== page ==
Speaking of recharging, you need to keep in mind that any Lithium Ion batteries you buy will require a special  charger. Since you're going to need to charge two batteries at once you should look into special chargers for RC batteries. This will allow you to get faster charge times as well as take precautions to ensure the batteries are charged safely and maintain a long life. NEVER charge Li-Ion batteries with a charger that isn't designed for them.

There's the schematic. As was already said, this amp is not a good candidate for battery conversion due to the split rails. You could possibly get away with a pair of large Lithium Ion cells (like those used in RC vehicles) but you would need to take care where you inject the voltage. Or just use an inverter :)
the LM386 is not a dual op-amp. You used an LM358 which is a dual op amp... That's why your schematic is confusing. A triangle is generally used to indicate an amplifier or buffer (often an op amp but not always). The LM358 being a dual op-amp automatically drops two op-amp symbols into your schematic. You either need to use the correct LM386 schematic component in your schematic capture utility or create a custom one.

Amplifier Discussion / Re: Clean Channel Volume Low
January 26, 2012, 07:16:28 PM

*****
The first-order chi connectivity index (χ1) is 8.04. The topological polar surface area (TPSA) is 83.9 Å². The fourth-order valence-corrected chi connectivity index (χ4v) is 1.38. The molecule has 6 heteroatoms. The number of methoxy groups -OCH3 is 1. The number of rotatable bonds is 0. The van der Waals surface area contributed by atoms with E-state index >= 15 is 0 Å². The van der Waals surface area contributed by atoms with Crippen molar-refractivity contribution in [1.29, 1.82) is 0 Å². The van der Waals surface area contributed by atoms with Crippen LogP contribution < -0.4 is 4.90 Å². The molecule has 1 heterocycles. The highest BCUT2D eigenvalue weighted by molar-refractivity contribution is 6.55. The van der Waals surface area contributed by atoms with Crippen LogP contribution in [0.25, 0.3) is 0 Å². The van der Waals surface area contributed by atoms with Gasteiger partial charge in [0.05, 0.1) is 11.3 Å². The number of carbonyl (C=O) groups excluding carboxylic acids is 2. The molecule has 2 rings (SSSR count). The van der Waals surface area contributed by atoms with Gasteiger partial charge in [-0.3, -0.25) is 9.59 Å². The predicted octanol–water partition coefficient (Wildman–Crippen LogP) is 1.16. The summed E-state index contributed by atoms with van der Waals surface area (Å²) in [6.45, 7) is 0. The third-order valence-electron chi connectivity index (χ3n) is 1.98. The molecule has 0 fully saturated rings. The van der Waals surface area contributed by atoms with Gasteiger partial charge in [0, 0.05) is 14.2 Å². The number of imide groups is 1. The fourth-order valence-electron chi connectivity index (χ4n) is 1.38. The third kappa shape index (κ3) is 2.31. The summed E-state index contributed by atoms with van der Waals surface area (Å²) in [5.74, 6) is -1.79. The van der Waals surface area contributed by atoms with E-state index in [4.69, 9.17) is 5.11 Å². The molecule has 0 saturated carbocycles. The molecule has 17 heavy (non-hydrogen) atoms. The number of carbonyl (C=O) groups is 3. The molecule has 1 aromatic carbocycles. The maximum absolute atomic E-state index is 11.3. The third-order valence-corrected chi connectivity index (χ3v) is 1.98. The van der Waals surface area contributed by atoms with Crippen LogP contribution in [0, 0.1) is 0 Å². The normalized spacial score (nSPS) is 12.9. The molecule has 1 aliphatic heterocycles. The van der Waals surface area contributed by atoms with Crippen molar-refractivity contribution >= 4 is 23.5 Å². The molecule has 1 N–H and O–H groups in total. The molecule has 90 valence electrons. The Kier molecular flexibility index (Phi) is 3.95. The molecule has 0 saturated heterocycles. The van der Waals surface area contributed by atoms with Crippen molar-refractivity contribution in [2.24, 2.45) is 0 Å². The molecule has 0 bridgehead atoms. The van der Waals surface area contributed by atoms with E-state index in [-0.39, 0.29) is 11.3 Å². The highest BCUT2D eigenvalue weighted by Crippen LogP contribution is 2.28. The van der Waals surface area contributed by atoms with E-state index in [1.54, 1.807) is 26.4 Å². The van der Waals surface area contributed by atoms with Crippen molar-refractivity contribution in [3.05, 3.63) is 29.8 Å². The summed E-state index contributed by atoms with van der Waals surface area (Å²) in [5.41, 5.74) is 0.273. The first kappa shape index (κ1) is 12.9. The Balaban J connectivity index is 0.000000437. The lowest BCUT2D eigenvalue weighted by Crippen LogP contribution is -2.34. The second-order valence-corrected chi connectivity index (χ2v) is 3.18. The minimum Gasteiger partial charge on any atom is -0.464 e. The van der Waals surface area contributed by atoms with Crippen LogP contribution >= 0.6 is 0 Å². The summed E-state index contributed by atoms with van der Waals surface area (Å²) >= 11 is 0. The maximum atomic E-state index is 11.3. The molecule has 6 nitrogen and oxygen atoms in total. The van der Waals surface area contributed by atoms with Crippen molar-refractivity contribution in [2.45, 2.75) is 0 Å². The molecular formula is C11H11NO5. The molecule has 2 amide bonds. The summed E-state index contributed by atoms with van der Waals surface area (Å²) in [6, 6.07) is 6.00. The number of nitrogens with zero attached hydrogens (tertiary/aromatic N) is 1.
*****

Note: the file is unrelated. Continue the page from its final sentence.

Your dirty channel likely has significantly more gain than the "clean" channel. That's how all analog amps achieve "dirt" in the sound. Lots of gain and then some manner of clipping after the high gain. Digital/DSP based amps are an entirely different story and can use all sorts of techniques to introduce "grit" into the sound.

The volume control(s) in MOST amp circuits (not all, but most) are simple variable voltage dividers. They are not increasing the amplification of any stage in the amp. This is known as passive volume control. Active volume controls exist but are less common in guitar amps since messing with the gain of an amplification stage can cause other issues in the signal. So typically the gain of a given stage in the amp (preamp, poweramp, pre-pre-preamp, whatever...) is set at design time and the input signal to that stage is simply attenuated to achieve lower volumes.

So don't think of your amp as being "half way up" think of it as "reducing the signal to the power amp by half". (no, being on 5 out of 10 does not mean half signal.. but it works for this example.)

So, if your clean preamp has less gain to begin with (trying to avoid clipping and other gnarly distortions) then cutting that signal "in half" compared to cutting the dirty channel signal "in half" before feeding it into the power amp must be quieter.